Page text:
The Conversation: The unpredictable Golden Globes
Forget the razzle-dazzle of Angelina Jolie's and Anne Hathaway's sequin dresses, or even who won awards at Sunday's Golden Globes. Two days later, people are still talking about the program's most unexpected moments. And by moments, we do mean Ricky Gervais' jokes that left the room of celebrities squirming but viewers at home riveted.
Ricky Gervais' Golden Globes Insurrection, by Time's James Poniewozik: "The Golden Globes are most entertaining when watched in the company of someone who knows that the awards and the awarders are best not taken too seriously. Last night, that person was host Ricky Gervais, who — hilariously and to Hollywood's apparent discomfort — didn't so much host the awards as he conducted a three-hour roast of them." But, writes Poniewozik, there may have been one joke that went too far for comfort.
Gervais and De Niro make a bit of showbiz history at Golden Globes, by the Los Angeles Times' Patrick Goldstein: "For years, Hollywood has had a sham marriage with the Hollywood Foreign Press Assn., a motley group of little-known international journalists and critics. [...] On Sunday night, Ricky Gervais and Robert De Niro set politeness and decorum aside, and viewers across America were treated to a Golden Globes show worth watching. Not because the awards actually mean something, but because this was a bit of showbiz history in the making: a public breakdown in the carefully cultivated but thoroughly cynical "see no evil, speak no evil" relationship that Hollywood has with the HFPA."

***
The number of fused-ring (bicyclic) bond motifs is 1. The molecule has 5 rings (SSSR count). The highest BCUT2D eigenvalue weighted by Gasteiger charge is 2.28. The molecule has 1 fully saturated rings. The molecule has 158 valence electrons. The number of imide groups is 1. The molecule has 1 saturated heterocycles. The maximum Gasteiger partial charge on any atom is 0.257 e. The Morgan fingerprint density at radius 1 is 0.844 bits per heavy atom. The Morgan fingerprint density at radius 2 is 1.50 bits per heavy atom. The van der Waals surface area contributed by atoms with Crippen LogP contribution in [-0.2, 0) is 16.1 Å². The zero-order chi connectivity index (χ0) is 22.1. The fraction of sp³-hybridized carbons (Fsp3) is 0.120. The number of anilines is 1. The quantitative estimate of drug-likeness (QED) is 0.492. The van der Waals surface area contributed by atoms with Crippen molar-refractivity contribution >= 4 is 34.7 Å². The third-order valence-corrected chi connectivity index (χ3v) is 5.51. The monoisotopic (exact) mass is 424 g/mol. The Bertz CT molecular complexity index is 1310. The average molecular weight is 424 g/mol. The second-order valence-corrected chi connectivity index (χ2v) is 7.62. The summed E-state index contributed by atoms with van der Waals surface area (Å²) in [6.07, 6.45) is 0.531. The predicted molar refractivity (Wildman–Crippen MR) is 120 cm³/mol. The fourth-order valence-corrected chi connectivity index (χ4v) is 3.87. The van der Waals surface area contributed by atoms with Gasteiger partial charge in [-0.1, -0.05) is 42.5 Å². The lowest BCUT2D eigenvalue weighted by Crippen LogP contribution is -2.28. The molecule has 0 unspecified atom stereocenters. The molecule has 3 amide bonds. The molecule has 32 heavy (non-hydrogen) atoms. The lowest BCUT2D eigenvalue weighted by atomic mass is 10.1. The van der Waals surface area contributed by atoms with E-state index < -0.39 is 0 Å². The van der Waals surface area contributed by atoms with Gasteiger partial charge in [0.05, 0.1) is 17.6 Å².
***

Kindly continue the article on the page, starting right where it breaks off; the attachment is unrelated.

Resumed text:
Defending Gervais: Why Every Awards Show Should Now Hire the Caustic Host, by Mediaite's Colby Hall: If television programmers and award show producers are smart, they would consider Sunday night's broadcast of the Golden Globe Awards as an historic night. Much has already been made of the controversial comedic styling of host Ricky Gervais, and his brave choice of forgoing a predictably convivial route for a more caustic road less traveled in hosting the show. And God bless him for it. Not only did he single-handedly make an otherwise boring and predictable program seem surprising (if not dangerous?), but the viewership rewarded his bravado, scoring record ratings for the fledgling show."
Gervais wasn't the only unpredictable performer in the room. From our editorial pages, Best eccentric at an awards show goes to... "Still, there were a few signs that the show hadn't lost all of its refreshing wackiness, such as Natalie Portman giddily noting that choreographer Benjamin Millepied, the father of her unborn child, really does like sleeping with her. And then there was Helena Bonham Carter. She wore two different colored shoes. Red and green. Bonham Carter, the respected actress who was nominated for her performance in "The King's Speech," often arrives at gala events dressed and coiffed as if she had tumbled in a clothes dryer just before she got there. But two different colored shoes is a new level of eccentricity even for her. Not since Bjork slung a fake swan around her neck and went to the Oscars has there been that high-profile a display of goofiness."
-- Alexandra Le Tellier
Photo: Host Ricky Gervais during the Golden Globes show in Beverly Hills on Sunday. Credit: AP Photo/NBC, Paul Drinkwater